Let’s continue with this list.

I like how this birthday project of mine has dragged itself into September, but we’re almost nearing the end now. To see my complete list of the 28 moments that I’m glad I lived through, use the category search function on the top left hand side of my blog and select the category “28 Moments I’m Thankful For.”

One more:


My first day of Journalism school was full of nerves. I had been accepted to the most reputable journalism program in the country and the very first thing on my schedule was a 5-hour reporting class.

I walked into a room full of computers, not know what to expect. There were about 30 other students and nobody knew each other. Within minutes we had an assignment that was due right away.

We were told to find someone in the room and describe them in such a way that they could be easily pictured, but without mentioning any of their physical traits. We could instead make assumptions about their personality, their background, where they had been and where they were going, etc. Essentially, we were to judge them.

The purpose of the exercise was to teach us to describe things accurately in a way that we were not accustomed to. Right afterwards we would do an icebreaker to get to know each other and see if our judgments had been on target.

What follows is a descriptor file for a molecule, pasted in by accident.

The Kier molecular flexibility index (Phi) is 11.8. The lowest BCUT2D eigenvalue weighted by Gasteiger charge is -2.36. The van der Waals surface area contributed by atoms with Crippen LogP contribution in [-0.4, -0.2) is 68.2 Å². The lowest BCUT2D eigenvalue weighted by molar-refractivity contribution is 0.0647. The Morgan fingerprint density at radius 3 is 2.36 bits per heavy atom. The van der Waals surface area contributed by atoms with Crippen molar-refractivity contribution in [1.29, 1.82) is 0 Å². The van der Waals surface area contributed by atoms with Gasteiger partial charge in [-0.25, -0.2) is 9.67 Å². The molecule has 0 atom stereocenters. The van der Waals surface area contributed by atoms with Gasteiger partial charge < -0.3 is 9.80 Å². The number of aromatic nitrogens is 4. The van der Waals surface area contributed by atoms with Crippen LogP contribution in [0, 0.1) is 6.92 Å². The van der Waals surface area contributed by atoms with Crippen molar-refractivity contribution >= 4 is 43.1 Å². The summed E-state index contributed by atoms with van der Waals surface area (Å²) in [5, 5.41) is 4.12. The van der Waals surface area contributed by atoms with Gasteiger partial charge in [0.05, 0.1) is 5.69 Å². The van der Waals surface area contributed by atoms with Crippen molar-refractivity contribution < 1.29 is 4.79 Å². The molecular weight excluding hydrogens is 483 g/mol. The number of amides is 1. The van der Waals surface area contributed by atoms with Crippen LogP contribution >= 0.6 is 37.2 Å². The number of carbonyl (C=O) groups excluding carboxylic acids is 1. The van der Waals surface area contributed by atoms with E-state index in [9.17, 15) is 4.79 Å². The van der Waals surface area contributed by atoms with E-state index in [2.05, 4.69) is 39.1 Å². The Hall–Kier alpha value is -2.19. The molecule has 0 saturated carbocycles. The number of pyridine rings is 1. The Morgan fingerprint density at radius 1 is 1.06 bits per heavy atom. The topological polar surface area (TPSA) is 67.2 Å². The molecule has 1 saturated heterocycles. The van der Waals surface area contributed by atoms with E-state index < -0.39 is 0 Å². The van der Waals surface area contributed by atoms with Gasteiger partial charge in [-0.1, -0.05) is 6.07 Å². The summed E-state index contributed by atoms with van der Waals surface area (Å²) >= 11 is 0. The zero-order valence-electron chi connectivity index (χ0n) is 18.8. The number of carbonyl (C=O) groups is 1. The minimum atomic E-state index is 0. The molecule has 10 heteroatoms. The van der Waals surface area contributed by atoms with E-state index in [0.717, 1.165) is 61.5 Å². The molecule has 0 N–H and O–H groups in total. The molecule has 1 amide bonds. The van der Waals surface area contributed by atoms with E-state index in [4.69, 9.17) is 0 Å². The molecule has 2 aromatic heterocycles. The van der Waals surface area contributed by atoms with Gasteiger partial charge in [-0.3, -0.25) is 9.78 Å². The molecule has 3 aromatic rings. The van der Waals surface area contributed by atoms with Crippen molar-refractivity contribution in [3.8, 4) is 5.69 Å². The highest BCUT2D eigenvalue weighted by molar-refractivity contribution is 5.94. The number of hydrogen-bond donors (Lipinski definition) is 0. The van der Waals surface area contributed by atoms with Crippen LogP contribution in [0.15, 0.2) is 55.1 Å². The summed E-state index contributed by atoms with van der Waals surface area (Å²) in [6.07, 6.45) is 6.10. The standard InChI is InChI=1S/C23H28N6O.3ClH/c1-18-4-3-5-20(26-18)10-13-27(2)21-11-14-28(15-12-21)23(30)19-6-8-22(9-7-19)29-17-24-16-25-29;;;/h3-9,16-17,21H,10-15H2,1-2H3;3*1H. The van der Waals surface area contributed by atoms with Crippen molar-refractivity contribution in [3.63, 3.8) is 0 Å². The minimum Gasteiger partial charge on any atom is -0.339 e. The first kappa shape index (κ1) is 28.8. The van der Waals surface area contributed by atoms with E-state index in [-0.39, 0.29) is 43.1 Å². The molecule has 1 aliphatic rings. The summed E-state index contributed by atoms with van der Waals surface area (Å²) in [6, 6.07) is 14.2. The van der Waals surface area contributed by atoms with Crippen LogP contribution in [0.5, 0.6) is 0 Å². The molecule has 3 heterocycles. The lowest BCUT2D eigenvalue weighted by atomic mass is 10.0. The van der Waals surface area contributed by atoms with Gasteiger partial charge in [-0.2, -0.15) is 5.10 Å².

I was sitting in the corner so I had a great view of the room. I picked a girl that was sitting near the front. She was white and tall with light brown hair and very pretty – long eyelashes and strong cheekbones. But I didn’t write any of that down.

Instead I wrote about how she had lived a life of privilege. Never worked hard a day in her life. Didn’t really even know what “hard” was. I wrote about how supportive her parents were. How many friends she had had in high school. How she had always been popular. I wrote that she was ordinary. That her day-to-day life was boring. No depth. No complications. No surprises.

Then we all had to hand in our work.

Our teacher collected the papers and skimmed through them right in front of us. Then – to my horror – he started reading mine out loud! I wanted to sink into my seat and die.

There were no names involved (we didn’t know each other’s names and the teacher didn’t reveal mine), so nobody knew who I had written about. But I slowly watched the girl at the front grow angrier and angrier. Her cheeks turned a bright red. Her lips tightened and with each sentence she grew more furious. Then she exploded.

She went into a rant about how this was not appropriate, how you can’t judge people this way, how what I had written was obscene, etc. I thought: This is it. I’m about to be expelled from the entire program.

My teacher sat quietly perched up on a stool until the girl was finished. Then he calmly pointed out that the very fact she had recognized herself proved that I had done a great job. He said that a great writer will always draw strong emotions from the people who read his/her work, whether those emotions be positive or negative. So that sometimes when people get upset, it’s a good sign. We’re pulling at their humanity. Touching the rawness of their emotions. He also said a great writer and reporter will always trust their instincts.

That didn’t really help the girl at the front to calm down, and after it was all over I understood why. At the very end of my piece I had written that a girl like her could only have two possible names – I had boldly predicted that she was either a Jennifer or a Sarah.

Her name was Sarah.